will be executed on call 0x804974b
  0x804974b   8b1424    mov edx , dword [esp]
  0x804974e   c3        ret
0x080496ea       e85c000000  call 0x804974b 
    will execute edx = [esp] and retn back
    so edx will hold the return address of this call 
    which is 0x80496ef
0x080496ef     66c7420631c0  mov word [edx + 6], 0xc031 
    0x80496ef+6 =   0x080496f5 overwrites next instruction with 
    [0x080495e0]> pad 31c0
    xor eax, eax
0x080496f5             ebe9  jmp 0x80496e0  over written
0x080496f5             31c0  xor eax,eax     new instruction
0x080496f7   c7420f66b9b001  mov dword [edx + 0xf], 0x1b0b966
    0x80496ef+f =   0x080496fe  overwrites next instruction with 
    [0x080495e0]> pad 66b9b001
  mov cx, 0x1b0


0x080496fe         335c241a  xor ebx, dword [esp + 0x1a]
0x080496fe         66b9b001  mov cx, 0x1b0  first mod
0x080496fe         8b442408  mov eax, dword [esp + 8]  second mod junk 
0x08049702         66bbb000  mov bx, 0xb0  executed as it is first time
0x08049702         3b442412  cmp eax, dword [esp + 0x12]  second mod junk
0x08049706       e840000000  call 0x804974b
  Same logic as earlier edx will hold 0x804970b return address
  and will be returning to Next instruction
0x0804970b   c742f38b442408  mov dword [edx - 0xd], 0x824448b
  0x804970b-0xd = 0x080496fe 
  [0x080495e0]> pad 8b442408
  mov eax, dword [esp + 8]
0x08049712   c7421466837c24  mov dword [edx + 0x14], 0x247c8366
  0x804970b+0x14  = 0x0804971f 
  0x08049719     66c742180407  mov word [edx + 0x18], 0x704
  0x804970b+0x18  = 0x08049723 
  [0x080495e0]> pad 66837c240407
  cmp word [esp + 4], 7


0x0804971f     66837c24100d  cmp word [esp + 0x10], 0xd  over written
0x0804971f     66837c240407  cmp word [esp + 4], 7   new instruction
0x08049725         660f44d9  cmove bx, cx                exec as it is 1st time
0x08049725         66894c240f  mov word [esp + 0xf], cx  junk
0x08049729   c742f73b442412  mov dword [edx - 9], 0x1224443b
0x804970b-0x9  = 0x08049702 see above it is junk
0x08049730       e816000000  call 0x804974b
Same logic as earlier edx will hold 0x8049735 return address
and will be returning to Next instruction
0x08049735   c742f1894c240f  mov dword [edx - 0xf], 0xf244c89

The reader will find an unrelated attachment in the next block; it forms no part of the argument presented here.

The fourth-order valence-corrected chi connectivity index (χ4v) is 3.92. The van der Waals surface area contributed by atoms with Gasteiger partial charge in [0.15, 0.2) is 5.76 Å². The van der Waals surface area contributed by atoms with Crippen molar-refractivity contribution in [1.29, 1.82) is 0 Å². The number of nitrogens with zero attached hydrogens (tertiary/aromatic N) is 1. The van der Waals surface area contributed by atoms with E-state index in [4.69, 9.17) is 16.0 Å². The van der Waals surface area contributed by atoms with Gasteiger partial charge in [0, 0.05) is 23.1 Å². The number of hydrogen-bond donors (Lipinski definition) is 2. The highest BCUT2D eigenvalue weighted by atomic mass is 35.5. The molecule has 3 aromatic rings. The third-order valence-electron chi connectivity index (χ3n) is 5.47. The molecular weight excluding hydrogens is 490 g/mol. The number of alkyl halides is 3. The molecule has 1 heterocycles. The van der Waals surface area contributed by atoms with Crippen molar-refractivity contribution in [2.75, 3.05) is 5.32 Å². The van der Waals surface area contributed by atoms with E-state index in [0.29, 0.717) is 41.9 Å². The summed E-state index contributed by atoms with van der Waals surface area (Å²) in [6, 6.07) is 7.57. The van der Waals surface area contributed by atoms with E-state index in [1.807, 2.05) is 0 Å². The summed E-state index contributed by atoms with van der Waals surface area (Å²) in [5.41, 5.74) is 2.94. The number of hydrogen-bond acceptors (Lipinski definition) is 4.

0x0804973c   c742f78944240f  mov dword [edx - 9], 0xf244489
    0x8049735-0x9  = 0x0804972c  both writes to middle of sequnce junk mods
0x08049743         66895a16  mov word [edx + 0x16], bx  <------ 
0x08049747         c64218c3  mov byte [edx + 0x18], 0xc3 <--------
0x8049735+0x16/18 = 804974b,804974d 
bx will hold 0x00b0 or 0x01b0 based on cmove based on cmp word [esp+4],7 Zf flag
and will be executed 

[0x08049720]> pad b000
mov al, 0
[0x08049720]> pad b001
mov al, 1
and the function will return back with either 0 or 1 :)

For now, the best way to deal with self-modifying code is to use dynamic analysis. Most of the static analysis techniques will fail to detect and to find out what are the modified parts of the code.

So, you need a tools that will allow you to extract a full trace of the execution of the software (I mean a trace instruction by instruction).

You can consider at least two cases, either the software does not have any anti-debug protection and then you can use the gdb Python API to save and display a full trace of each instruction. Or, the software has some anti-debug protection and you may use tools such as the Intel Pin framework which will let you record the instruction trace.

I got some time to dig the gdb Python API way today. Here is a small script that step through the program, collect all the assembly instruction and send it to the stdout of gdb (I did it quick and extremely dirty... there are many ways to improve it),

import gdb

gdb.execute('break main')

while (True):
    gdb.write (gdb.execute('x /i $pc', to_string=True).rstrip('\n'), gdb.STDOUT)
    gdb.execute('stepi', to_string=False)
    gdb.flush ()

Then, just execute:

$> gdb -x ./script.py ./main 1> log.txt

I really would have liked to improve the way to end the while loop by detecting that gdb has reached the end of the program. And, also, to have a better control on the output to be cleanly written in a file (and not thrown away in stdout)... But, I have no extra time to finish it.

For more about all that see:


I usually recommend using Intel's PIN framework however, for a single PE file its a bit over kill.

Why not use Radare2 debugging feature? You can see how it can be used to solve a crackme here.